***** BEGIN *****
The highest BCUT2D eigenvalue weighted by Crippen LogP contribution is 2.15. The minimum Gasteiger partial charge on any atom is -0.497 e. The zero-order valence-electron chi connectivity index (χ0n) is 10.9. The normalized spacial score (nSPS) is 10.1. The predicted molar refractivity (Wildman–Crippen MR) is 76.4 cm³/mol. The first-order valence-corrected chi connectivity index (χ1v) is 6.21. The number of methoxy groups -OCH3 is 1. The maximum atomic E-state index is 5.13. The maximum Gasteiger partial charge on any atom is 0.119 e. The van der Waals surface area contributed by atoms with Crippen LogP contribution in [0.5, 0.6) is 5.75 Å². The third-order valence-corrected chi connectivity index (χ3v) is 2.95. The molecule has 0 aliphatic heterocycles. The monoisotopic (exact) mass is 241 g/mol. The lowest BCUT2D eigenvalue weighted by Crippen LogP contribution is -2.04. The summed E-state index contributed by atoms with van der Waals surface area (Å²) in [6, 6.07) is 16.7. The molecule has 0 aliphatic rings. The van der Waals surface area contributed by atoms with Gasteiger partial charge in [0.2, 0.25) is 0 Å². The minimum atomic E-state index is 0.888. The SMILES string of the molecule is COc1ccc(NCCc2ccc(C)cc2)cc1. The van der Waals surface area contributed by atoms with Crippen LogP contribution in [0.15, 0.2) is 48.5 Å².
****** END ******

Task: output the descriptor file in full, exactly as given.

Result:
The highest BCUT2D eigenvalue weighted by Crippen LogP contribution is 2.15. The minimum Gasteiger partial charge on any atom is -0.497 e. The zero-order valence-electron chi connectivity index (χ0n) is 10.9. The normalized spacial score (nSPS) is 10.1. The predicted molar refractivity (Wildman–Crippen MR) is 76.4 cm³/mol. The first-order valence-corrected chi connectivity index (χ1v) is 6.21. The number of methoxy groups -OCH3 is 1. The maximum atomic E-state index is 5.13. The maximum Gasteiger partial charge on any atom is 0.119 e. The van der Waals surface area contributed by atoms with Crippen LogP contribution in [0.5, 0.6) is 5.75 Å². The third-order valence-corrected chi connectivity index (χ3v) is 2.95. The molecule has 0 aliphatic heterocycles. The monoisotopic (exact) mass is 241 g/mol. The lowest BCUT2D eigenvalue weighted by Crippen LogP contribution is -2.04. The summed E-state index contributed by atoms with van der Waals surface area (Å²) in [6, 6.07) is 16.7. The molecule has 0 aliphatic rings. The van der Waals surface area contributed by atoms with Gasteiger partial charge in [0.2, 0.25) is 0 Å². The minimum atomic E-state index is 0.888. The SMILES string of the molecule is COc1ccc(NCCc2ccc(C)cc2)cc1. The van der Waals surface area contributed by atoms with Crippen LogP contribution in [0.15, 0.2) is 48.5 Å².